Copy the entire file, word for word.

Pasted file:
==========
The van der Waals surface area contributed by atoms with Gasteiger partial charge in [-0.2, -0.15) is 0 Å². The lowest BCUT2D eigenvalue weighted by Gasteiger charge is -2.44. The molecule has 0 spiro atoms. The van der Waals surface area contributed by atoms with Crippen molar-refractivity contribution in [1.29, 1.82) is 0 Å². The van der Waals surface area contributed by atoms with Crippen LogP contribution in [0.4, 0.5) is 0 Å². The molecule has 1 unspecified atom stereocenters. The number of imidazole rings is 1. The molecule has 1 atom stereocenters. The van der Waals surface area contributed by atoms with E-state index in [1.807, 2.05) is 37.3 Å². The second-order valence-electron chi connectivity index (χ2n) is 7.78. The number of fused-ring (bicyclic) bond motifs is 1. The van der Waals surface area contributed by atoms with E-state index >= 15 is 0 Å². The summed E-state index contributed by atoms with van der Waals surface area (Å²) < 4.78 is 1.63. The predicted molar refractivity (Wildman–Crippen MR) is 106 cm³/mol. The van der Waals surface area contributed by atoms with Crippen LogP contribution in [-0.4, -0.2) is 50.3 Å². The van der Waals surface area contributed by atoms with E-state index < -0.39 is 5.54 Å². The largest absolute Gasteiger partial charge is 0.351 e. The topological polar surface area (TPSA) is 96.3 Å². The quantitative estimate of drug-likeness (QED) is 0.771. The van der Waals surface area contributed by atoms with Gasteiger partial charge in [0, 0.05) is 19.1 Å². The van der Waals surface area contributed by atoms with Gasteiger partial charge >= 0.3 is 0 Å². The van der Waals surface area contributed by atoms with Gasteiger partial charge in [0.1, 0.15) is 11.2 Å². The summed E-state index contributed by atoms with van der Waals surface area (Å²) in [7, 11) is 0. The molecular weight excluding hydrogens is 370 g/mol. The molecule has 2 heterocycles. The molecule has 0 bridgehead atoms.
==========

The van der Waals surface area contributed by atoms with Gasteiger partial charge in [-0.2, -0.15) is 0 Å². The lowest BCUT2D eigenvalue weighted by Gasteiger charge is -2.44. The molecule has 0 spiro atoms. The van der Waals surface area contributed by atoms with Crippen molar-refractivity contribution in [1.29, 1.82) is 0 Å². The van der Waals surface area contributed by atoms with Crippen LogP contribution in [0.4, 0.5) is 0 Å². The molecule has 1 unspecified atom stereocenters. The number of imidazole rings is 1. The molecule has 1 atom stereocenters. The van der Waals surface area contributed by atoms with E-state index in [1.807, 2.05) is 37.3 Å². The second-order valence-electron chi connectivity index (χ2n) is 7.78. The number of fused-ring (bicyclic) bond motifs is 1. The van der Waals surface area contributed by atoms with E-state index >= 15 is 0 Å². The summed E-state index contributed by atoms with van der Waals surface area (Å²) < 4.78 is 1.63. The predicted molar refractivity (Wildman–Crippen MR) is 106 cm³/mol. The van der Waals surface area contributed by atoms with Crippen LogP contribution in [-0.4, -0.2) is 50.3 Å². The van der Waals surface area contributed by atoms with E-state index < -0.39 is 5.54 Å². The largest absolute Gasteiger partial charge is 0.351 e. The topological polar surface area (TPSA) is 96.3 Å². The quantitative estimate of drug-likeness (QED) is 0.771. The van der Waals surface area contributed by atoms with Gasteiger partial charge in [0, 0.05) is 19.1 Å². The van der Waals surface area contributed by atoms with Gasteiger partial charge >= 0.3 is 0 Å². The van der Waals surface area contributed by atoms with Gasteiger partial charge in [0.1, 0.15) is 11.2 Å². The summed E-state index contributed by atoms with van der Waals surface area (Å²) in [7, 11) is 0. The molecular weight excluding hydrogens is 370 g/mol. The molecule has 2 heterocycles. The molecule has 0 bridgehead atoms.